Arameans or Syriacs, also known as Native Syrians, are an ancient Semitic race from the Middle East, tracing their lineage back to Aram, son of Shem, found in the Table of Nations in Genesis 10 of the Bible.

The terms Aramu, Armi, and Arame, appears for the first time in the Ebla tablets (c. 2300 BC), indicating a region in Upper Mesopotamia where Arameans have settled. The first explicit mentioning of the Arameans as a people occurs in inscriptions discovered at Kalah-Shergat belonging to Tiglath Pileser I (c. 1100 BC).

Aramaic is the language of the Aramean people which once was the lingua franca of the ancient Near East, replacing earlier Semitic languages. The language has developed through time and has been divided into East and West varieties, but it has never ceased to exist as a spoken or written language. Aramaic is the oldest Semitic language in the family and one of the world's oldest recorded living languages (c. 1000 BC), predating Hebrew, Amharic, and Arabic.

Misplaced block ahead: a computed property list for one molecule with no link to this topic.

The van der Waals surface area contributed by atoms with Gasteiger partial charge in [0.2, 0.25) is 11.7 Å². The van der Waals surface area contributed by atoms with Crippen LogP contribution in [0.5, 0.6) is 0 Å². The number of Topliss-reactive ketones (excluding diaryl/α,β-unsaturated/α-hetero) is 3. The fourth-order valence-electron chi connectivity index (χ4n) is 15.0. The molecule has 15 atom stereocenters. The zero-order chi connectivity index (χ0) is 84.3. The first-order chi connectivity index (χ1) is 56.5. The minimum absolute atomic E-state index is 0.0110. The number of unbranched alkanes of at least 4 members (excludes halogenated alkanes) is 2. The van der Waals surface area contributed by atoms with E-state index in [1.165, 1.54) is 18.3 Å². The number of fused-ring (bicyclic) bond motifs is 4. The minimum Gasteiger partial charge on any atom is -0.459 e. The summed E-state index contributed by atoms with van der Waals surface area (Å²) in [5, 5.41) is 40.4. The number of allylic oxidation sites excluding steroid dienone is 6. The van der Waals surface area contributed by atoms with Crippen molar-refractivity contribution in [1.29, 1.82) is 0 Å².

The largest Aramean populations today exist in Syria, Iraq, USA, Lebanon, Sweden, Germany, and smaller populations are scattered around the globe. The total population is estimated to be around 5 million, excluding none Native Syriacs from India belonging to the Syrian Christian church.

The majority of the Aramean populations are Christians (Messianics) following either the West or East Syriac Churches first established in the 1st century, making them one of the first Christians to accept the Gospel.

Published: 2020-09-01, Last update: 2021-01-15